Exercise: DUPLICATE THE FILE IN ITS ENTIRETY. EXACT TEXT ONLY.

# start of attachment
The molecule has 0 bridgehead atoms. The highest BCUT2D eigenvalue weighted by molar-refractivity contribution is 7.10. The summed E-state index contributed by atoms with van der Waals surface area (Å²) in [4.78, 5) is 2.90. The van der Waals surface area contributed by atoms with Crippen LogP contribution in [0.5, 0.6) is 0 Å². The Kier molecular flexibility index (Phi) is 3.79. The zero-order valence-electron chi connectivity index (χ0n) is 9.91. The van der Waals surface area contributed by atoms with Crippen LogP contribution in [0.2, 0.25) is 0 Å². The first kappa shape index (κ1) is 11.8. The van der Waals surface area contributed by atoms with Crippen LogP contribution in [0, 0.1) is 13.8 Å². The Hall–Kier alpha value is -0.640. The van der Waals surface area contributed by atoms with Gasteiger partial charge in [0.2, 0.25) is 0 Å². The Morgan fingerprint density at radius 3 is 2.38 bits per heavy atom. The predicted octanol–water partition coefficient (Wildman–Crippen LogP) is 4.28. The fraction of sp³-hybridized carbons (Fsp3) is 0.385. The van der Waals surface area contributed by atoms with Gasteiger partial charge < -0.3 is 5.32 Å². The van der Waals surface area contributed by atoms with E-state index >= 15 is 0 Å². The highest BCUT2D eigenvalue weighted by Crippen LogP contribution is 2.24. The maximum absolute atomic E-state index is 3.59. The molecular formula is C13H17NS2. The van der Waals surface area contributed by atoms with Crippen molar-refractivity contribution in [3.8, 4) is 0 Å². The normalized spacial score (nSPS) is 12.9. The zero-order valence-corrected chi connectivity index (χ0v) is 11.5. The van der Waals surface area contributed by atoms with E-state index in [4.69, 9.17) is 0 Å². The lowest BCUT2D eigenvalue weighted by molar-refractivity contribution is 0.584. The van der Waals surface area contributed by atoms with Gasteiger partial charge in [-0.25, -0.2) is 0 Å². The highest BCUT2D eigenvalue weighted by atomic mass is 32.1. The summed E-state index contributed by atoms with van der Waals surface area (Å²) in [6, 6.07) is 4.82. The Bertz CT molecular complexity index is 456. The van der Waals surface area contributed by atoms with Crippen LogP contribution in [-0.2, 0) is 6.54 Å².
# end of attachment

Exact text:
The molecule has 0 bridgehead atoms. The highest BCUT2D eigenvalue weighted by molar-refractivity contribution is 7.10. The summed E-state index contributed by atoms with van der Waals surface area (Å²) in [4.78, 5) is 2.90. The van der Waals surface area contributed by atoms with Crippen LogP contribution in [0.5, 0.6) is 0 Å². The Kier molecular flexibility index (Phi) is 3.79. The zero-order valence-electron chi connectivity index (χ0n) is 9.91. The van der Waals surface area contributed by atoms with Crippen LogP contribution in [0.2, 0.25) is 0 Å². The first kappa shape index (κ1) is 11.8. The van der Waals surface area contributed by atoms with Crippen LogP contribution in [0, 0.1) is 13.8 Å². The Hall–Kier alpha value is -0.640. The van der Waals surface area contributed by atoms with Gasteiger partial charge in [0.2, 0.25) is 0 Å². The Morgan fingerprint density at radius 3 is 2.38 bits per heavy atom. The predicted octanol–water partition coefficient (Wildman–Crippen LogP) is 4.28. The fraction of sp³-hybridized carbons (Fsp3) is 0.385. The van der Waals surface area contributed by atoms with Gasteiger partial charge < -0.3 is 5.32 Å². The van der Waals surface area contributed by atoms with E-state index >= 15 is 0 Å². The highest BCUT2D eigenvalue weighted by Crippen LogP contribution is 2.24. The maximum absolute atomic E-state index is 3.59. The molecular formula is C13H17NS2. The van der Waals surface area contributed by atoms with Crippen molar-refractivity contribution in [3.8, 4) is 0 Å². The normalized spacial score (nSPS) is 12.9. The zero-order valence-corrected chi connectivity index (χ0v) is 11.5. The van der Waals surface area contributed by atoms with E-state index in [4.69, 9.17) is 0 Å². The lowest BCUT2D eigenvalue weighted by molar-refractivity contribution is 0.584. The van der Waals surface area contributed by atoms with Gasteiger partial charge in [-0.25, -0.2) is 0 Å². The highest BCUT2D eigenvalue weighted by atomic mass is 32.1. The summed E-state index contributed by atoms with van der Waals surface area (Å²) in [6, 6.07) is 4.82. The Bertz CT molecular complexity index is 456. The van der Waals surface area contributed by atoms with Crippen LogP contribution in [-0.2, 0) is 6.54 Å².